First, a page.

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Etiology and characteristics of patients with bronchiectasis in Taiwan: a cohort study from 2002 to 2016

Abstract

Background

Bronchiectasis is a chronic infectious respiratory disease with diverse causes and ethnic or geographic differences. However, few large-scale studies of its etiology have been conducted in Asia. This study aimed to determine the etiology and clinical features of bronchiectasis in Taiwan.

Methods

This longitudinal cohort study investigated the etiology and clinical features of newly diagnosed non-cystic fibrosis bronchiectasis patients from January 2002 to December 2016. The clinical, functional and microbiological data of patients were retrieved from the Chang Gung Research Database, which includes seven medical facilities throughout Taiwan. The index date was the date of the first bronchiectasis diagnosis. Known diseases that were diagnosed before the index date were regarded as etiologies of bronchiectasis.

Results

The cohort comprised 15,729 adult patients with bronchiectasis. Idiopathic (32%) was the most common cause, followed by post-pneumonia (24%). Other causes included post-tuberculosis (12%), chronic obstructive pulmonary disease (14%), asthma (10%), gastroesophageal reflux disease (2%) and rheumatic diseases (2%). At diagnosis, 8487 patients had sputum culture. Pseudomonas aeruginosa (5.3%) was the most common bacteria, followed by non-tuberculosis mycobacteria (3.6%), Haemophilus influenzae (3.4%) and Klebsiella pneumoniae (3.1%), but 6155 (72.1%) had negative sputum cultures. Patients with post-tuberculosis had a higher sputum isolation rate of non-tuberculosis mycobacteria than P. aeruginosa. Patients with post-tuberculosis and post-pneumonia bronchiectasis had a higher frequency of chronic lung infection than other groups (p < 0.05). Clinical characteristics, such as gender, lung function, comorbidities and microbiology, were significantly different between idiopathic and known etiologies.

Conclusions

Idiopathic, post-infection and tuberculosis constitute major bronchiectasis etiologies in Taiwan. Clinical characteristics and sputum microbiology were distinct among separate etiology phenotypes.

Peer Review reports

Background

Non-cystic fibrosis (CF) bronchiectasis is a chronic pulmonary disease characterized by repeated infection and subsequent destruction to the airway wall, thus resulting in an irreversible dilatation of a portion of the bronchial trees. Bronchiectasis can occur from early childhood to late adulthood, but the average age in US, European, and Australasian cohorts is between 60 and 70 years, and the incidence of bronchiectasis is positively associated with age [1,2,3]. Geographic variation exists in the etiology, incidence, prevalence and clinical features [4,5,6,7,8,9]. The most common cause of bronchiectasis is post-infection and other causes include chronic obstructive pulmonary disease (COPD), asthma, connective tissue disease and immunodeficiency [4,5,6]. Previous studies have reported a lower incidence of COPD and asthma as etiologies of bronchiectasis in Asia than in Western countries [10, 11]. However, tuberculosis is the main cause of post-infectious bronchiectasis in Asian populations [10, 11]. Most types of bronchiectasis are also dominant in Asian regions and reports of their characteristics vary widely because of selection or referral biases, and the extent of testing to seek a diagnosis of bronchiectasis is underreported [7]. A population-based study is therefore needed to evaluate the etiological spectrum of bronchiectasis in Asia.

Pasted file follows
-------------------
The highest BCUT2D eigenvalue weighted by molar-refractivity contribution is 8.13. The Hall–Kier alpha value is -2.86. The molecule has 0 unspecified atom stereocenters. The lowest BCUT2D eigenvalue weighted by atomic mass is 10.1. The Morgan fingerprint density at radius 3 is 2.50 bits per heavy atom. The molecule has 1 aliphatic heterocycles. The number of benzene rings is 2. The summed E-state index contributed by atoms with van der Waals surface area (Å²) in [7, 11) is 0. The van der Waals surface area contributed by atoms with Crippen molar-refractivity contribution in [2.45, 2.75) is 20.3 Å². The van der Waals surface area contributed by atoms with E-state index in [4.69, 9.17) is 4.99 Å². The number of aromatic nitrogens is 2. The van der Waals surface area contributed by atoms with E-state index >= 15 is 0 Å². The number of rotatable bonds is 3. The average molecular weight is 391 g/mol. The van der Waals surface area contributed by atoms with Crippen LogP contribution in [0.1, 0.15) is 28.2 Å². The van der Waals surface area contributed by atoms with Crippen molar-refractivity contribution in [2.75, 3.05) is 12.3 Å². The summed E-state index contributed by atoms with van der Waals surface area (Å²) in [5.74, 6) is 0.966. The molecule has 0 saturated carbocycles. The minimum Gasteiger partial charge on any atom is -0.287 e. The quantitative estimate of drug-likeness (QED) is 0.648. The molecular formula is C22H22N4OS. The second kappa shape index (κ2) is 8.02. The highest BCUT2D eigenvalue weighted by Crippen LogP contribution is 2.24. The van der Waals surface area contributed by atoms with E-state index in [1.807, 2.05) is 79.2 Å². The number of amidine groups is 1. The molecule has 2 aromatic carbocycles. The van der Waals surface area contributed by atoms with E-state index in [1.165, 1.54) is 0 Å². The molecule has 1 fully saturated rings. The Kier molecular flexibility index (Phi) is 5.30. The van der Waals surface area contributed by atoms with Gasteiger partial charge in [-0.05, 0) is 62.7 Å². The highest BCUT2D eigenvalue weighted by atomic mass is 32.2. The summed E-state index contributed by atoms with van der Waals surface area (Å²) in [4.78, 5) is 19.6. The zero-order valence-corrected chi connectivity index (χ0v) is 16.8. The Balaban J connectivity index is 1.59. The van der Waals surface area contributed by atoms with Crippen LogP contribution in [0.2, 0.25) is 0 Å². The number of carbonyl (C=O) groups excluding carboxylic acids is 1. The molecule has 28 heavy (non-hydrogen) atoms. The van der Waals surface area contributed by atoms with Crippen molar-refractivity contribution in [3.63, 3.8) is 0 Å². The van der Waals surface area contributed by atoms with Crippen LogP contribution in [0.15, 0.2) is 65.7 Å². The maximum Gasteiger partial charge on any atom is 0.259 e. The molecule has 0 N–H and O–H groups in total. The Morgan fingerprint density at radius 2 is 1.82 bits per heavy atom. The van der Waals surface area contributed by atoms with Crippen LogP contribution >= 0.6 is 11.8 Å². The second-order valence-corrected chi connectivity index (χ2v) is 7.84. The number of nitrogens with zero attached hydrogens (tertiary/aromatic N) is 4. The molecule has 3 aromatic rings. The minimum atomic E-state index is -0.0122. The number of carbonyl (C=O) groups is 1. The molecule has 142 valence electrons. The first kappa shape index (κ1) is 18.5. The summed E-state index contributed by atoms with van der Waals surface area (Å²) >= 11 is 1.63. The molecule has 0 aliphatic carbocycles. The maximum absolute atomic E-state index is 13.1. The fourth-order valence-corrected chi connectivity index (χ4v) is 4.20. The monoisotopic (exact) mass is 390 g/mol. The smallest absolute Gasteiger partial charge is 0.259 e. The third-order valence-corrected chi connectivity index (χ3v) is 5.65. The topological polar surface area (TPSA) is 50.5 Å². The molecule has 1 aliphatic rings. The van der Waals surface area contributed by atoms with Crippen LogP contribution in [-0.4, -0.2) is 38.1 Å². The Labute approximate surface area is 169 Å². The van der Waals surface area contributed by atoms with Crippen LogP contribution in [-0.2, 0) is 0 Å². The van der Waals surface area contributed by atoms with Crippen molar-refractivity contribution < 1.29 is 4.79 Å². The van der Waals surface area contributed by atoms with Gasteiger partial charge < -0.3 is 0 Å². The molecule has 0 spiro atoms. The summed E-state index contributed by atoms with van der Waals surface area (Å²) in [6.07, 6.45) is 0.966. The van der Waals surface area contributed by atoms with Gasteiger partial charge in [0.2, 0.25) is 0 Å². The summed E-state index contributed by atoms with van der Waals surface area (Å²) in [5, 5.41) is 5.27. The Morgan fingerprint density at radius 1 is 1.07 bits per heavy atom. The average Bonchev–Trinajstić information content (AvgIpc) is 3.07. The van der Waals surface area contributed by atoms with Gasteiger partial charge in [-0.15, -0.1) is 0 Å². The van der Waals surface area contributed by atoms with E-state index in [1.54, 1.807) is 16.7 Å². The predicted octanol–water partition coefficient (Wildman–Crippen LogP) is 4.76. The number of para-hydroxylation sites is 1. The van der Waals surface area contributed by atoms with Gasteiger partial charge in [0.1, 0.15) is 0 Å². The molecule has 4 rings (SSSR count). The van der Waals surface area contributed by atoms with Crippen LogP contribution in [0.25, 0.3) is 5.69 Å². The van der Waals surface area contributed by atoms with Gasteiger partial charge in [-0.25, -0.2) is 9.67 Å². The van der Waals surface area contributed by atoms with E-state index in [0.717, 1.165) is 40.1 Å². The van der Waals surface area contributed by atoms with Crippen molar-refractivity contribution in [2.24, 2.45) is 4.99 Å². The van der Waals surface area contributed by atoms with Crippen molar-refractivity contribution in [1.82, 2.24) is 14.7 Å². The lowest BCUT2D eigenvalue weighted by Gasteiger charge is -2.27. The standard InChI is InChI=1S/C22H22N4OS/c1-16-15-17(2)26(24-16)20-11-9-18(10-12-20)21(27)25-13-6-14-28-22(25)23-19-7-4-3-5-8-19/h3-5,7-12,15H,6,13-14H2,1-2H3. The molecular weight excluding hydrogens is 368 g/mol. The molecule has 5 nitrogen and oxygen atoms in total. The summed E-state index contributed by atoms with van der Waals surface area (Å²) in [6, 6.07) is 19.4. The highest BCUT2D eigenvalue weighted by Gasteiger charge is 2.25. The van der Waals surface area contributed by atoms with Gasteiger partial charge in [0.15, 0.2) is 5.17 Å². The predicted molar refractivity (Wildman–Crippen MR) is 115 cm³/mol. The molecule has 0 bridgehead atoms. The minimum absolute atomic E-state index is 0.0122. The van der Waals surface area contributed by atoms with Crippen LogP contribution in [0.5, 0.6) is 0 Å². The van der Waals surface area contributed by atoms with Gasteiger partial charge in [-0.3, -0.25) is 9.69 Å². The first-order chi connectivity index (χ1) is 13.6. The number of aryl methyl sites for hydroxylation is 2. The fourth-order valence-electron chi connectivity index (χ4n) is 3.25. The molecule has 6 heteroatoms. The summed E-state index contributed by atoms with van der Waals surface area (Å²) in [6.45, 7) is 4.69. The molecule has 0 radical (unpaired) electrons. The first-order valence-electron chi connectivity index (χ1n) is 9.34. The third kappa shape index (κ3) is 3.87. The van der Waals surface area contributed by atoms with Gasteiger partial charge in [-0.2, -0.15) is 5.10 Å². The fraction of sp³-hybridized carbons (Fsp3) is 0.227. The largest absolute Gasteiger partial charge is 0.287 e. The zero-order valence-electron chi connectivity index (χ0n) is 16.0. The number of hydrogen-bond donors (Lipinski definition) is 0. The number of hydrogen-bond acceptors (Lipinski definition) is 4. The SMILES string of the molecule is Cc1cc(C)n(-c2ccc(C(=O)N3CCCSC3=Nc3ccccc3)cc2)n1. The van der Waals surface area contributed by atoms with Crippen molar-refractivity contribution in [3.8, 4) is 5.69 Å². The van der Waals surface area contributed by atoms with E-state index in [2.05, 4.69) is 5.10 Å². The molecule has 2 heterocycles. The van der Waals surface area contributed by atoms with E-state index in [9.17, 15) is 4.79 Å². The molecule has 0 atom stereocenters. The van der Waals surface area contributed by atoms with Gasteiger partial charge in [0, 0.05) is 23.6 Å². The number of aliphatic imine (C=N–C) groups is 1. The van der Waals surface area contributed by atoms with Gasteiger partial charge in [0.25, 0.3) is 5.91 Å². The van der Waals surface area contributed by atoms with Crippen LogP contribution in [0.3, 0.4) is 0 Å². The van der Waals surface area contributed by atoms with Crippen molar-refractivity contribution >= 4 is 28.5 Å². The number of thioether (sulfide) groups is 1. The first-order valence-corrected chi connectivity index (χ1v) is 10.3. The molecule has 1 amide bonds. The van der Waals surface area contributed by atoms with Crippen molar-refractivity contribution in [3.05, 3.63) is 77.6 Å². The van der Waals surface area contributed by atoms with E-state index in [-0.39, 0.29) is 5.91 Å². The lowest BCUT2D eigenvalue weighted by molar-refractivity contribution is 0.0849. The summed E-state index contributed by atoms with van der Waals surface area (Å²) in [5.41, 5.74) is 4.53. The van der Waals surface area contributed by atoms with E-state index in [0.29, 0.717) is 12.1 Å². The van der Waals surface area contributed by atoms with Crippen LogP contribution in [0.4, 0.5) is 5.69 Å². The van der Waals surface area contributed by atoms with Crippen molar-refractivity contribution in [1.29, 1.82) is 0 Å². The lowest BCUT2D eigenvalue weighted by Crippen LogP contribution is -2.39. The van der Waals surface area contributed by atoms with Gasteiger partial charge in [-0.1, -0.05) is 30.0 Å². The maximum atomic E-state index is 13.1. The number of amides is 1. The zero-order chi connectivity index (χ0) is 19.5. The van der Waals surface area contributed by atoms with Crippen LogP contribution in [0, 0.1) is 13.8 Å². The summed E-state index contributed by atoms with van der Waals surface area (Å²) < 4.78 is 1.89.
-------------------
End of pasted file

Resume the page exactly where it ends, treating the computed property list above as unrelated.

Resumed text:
The microbiology of bronchiectasis also varies by geography [7]. Pseudomonas aeruginosa and Haemophilus influenzae have been identified as the most common bacteria and their presence was associated with frequent exacerbations of bronchiectasis [12]. Nontuberculous mycobacteria (NTM) represent an increasingly common pathogen of bronchiectasis and the coinfection of NTM and P. aeruginosa is associated with more exacerbations and lung function decline [13]. The distribution of pathogens detected in bronchiectasis varies among populations [7]. However, the distribution of pathogens associated with various etiologies has not been investigated deeply due to the limited patient numbers in previous studies.

Nationwide population studies have been conducted to estimate the incidence, prevalence and health-care burden of bronchiectasis [1, 2]. In Asia, there are only limited series data regarding the etiology of bronchiectasis [14]. Thus, this study evaluated the etiology spectrum, microbiology and comorbidity of bronchiectasis in a multicenter bronchiectasis cohort in Taiwan over a 15 year period.

Method

Data source